Zaire holds its breath as rebels dictate plans for the future
Friday 21 March 1997
"Lesson one: The seven errors leading to the failure of the 1964-65 Congo rebellion. Lesson two: The basic cell. Lesson three: Social classes and the class struggle. Lesson four: The principle aims of revolution..."
As he spoke, his words were being echoed in other centres all over the rebel-held swathe of eastern Zaire. With the war against President Mobutu's government going all the rebels' way, their alliance of democratic forces for the liberation of Congo-Zaire has launched a series of "transformation" seminars to "re-ideologise" some of the most brutalised, downtrodden and cynical people in Africa, and possibly on the planet. After 10 lessons - voluntary, the rebels insist - candidates will be evaluated on their ideological correctness and the best pupils may then be hired as public servants.
For a movement that professes to believe in the free market, and which enjoys tacit diplomatic support from the United States, the choice of Marxist teaching material might seem a little strange.
The rebels are now poised to destroy Mr Mobutu's regime, but nobody yet knows what they will put in its place. After three decades of what one Western observer called "kleptocracy" - rule by thieves - many Zaireans believe anything will be better than the devil they know.
With the war still on, the rebels' future agenda remains vague. Originating as a revolt by persecuted ethnic Tutsis in the Kivu region, the rebel movement has broadened its support to include members of ethnic groups from all over Zaire.
Veteran Marxist bush-fighters like the rebel leader Laurent Kabila (a one-time comrade of Che Guevara, the legendary revolutionary) have been joined by committed free-marketeers like the finance minister Mawampanga Mwana Nanga, who spent 10 years in the US and who holds a doctorate in agricultural economics from the University of Kentucky.
The alliance is also strongly influenced by the governments of Rwanda and Uganda, whom Kinshasa has accused of fomenting the rebellion and even of supplying troops and wea-pons. With so many different agendas at work, the only thing that unites everybody is a desire to get rid of Mr Mobutu, generally regarded as a rotten neighbour and a worse president. Louis Hamuli, a rebel spokesman, admitted that, until the war is won, little priority can be given to planning the future. The programme so far is vague and aspirational: An end to corruption, a new constitution, reconstruction, eventual elections, and respect for human rights.
"In principle, the programme of government has not been decided," he said. "It is for the people to decide after the war." He laughed off the suggestion that his government is pushing Marxist doctrine which has long passed its sell-by date. "We want a society that looks after all the people," he said.
"For more than 30 years we had a dictatorial regime, with no political agenda or social programmes, and the population's ideology was damaged. We now need to transform [this] to create a new country, to transform what was deformed."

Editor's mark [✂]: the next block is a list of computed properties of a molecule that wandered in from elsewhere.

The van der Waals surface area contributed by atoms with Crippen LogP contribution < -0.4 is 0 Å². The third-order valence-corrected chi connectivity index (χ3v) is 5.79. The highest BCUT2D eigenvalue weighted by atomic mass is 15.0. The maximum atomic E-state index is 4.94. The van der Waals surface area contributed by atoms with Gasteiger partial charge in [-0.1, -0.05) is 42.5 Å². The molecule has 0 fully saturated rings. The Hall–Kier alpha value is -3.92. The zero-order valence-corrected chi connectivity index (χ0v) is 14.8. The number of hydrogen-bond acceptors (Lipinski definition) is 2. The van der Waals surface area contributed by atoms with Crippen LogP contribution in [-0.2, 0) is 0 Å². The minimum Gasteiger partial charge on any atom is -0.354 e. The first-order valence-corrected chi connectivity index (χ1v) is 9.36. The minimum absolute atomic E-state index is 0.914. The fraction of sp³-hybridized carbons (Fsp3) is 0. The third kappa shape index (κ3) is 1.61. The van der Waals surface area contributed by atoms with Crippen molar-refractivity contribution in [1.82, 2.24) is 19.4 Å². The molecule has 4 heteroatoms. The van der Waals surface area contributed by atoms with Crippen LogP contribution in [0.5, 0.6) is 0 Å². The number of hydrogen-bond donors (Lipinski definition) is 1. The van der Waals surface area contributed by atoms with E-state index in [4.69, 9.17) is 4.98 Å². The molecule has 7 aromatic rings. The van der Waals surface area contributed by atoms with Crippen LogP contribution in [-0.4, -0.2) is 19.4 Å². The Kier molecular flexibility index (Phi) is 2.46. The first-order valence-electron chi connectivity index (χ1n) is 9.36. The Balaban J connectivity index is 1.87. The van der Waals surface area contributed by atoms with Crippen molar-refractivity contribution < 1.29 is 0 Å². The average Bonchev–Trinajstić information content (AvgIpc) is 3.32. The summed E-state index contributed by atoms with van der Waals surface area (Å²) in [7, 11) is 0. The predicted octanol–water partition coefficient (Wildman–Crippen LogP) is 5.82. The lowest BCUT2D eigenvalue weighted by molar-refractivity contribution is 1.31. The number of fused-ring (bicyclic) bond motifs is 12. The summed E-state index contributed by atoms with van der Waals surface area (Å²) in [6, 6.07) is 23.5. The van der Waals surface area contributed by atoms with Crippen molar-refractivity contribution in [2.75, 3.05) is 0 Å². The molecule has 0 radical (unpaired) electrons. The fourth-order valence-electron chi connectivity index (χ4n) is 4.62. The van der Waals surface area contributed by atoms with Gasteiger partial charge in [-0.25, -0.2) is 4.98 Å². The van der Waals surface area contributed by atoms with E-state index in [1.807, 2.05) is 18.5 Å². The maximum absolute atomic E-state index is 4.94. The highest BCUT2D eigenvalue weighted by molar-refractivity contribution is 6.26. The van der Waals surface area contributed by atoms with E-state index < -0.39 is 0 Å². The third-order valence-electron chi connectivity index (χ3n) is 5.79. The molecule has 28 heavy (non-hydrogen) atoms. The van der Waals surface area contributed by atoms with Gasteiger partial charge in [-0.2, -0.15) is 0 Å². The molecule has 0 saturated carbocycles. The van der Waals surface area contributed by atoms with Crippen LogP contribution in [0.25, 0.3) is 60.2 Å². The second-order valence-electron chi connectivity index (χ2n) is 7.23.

But with corruption deeply ingrained in its society, Mr Kabila's Congo republic will have to police itself tightly if it is to prove any better than Mr Mobutu's Zaire.
Since the rebels took over last November, the Rwanda-Zaire border post in Goma - a useful barometer of local corruption - has become more expensive and more hostile than ever. Last Saturday, child-soldiers manned the barrier on the Zaire-Congo side - strutting back and forth with peeled sticks and AK47s, harassing and at times beating a group of local women returning from a market in neighbouring Rwanda. They were unfazed by the presence of foreign journalists.
Inside the immigration office the officials exacted an astonishing $700 (pounds 440) for allowing a laptop computer and a television camera to enter the country. The information and finance ministries later admitted that no such "tax" has ever been authorised.
They blame the corruption on officials still in place from the Mobutu regime, but journalists can claim that the authorities have taken no action against the officials concerned and have made no attempt to refund the money. One French reporter fumed: "I lived for two years in Kinshasa under Mobutu and was expelled three times, but it was never as bad as this. You could always make a telephone call and sort things out."
The Information Ministry has taken over Radio Star of Goma and renamed it "The voice of the people", broadcasting round-the-clock praise of the alliance's heroic troops, and denunciations of the "sanguinary enemy".
Newspapers are censored. People in the street lower their voices and look carefully around when asked for their opinion of the rebels. Most say they know there is a war on and are willing to make sacrifices in the hope of a brighter future, but others complain about commandeered cars and houses, and high "import taxes" for food and drugs purchased in the well- stocked markets of Rwanda. "They say they have come to reconstruct Zaire," said one Goma native. "We will wait and see if this is the case."
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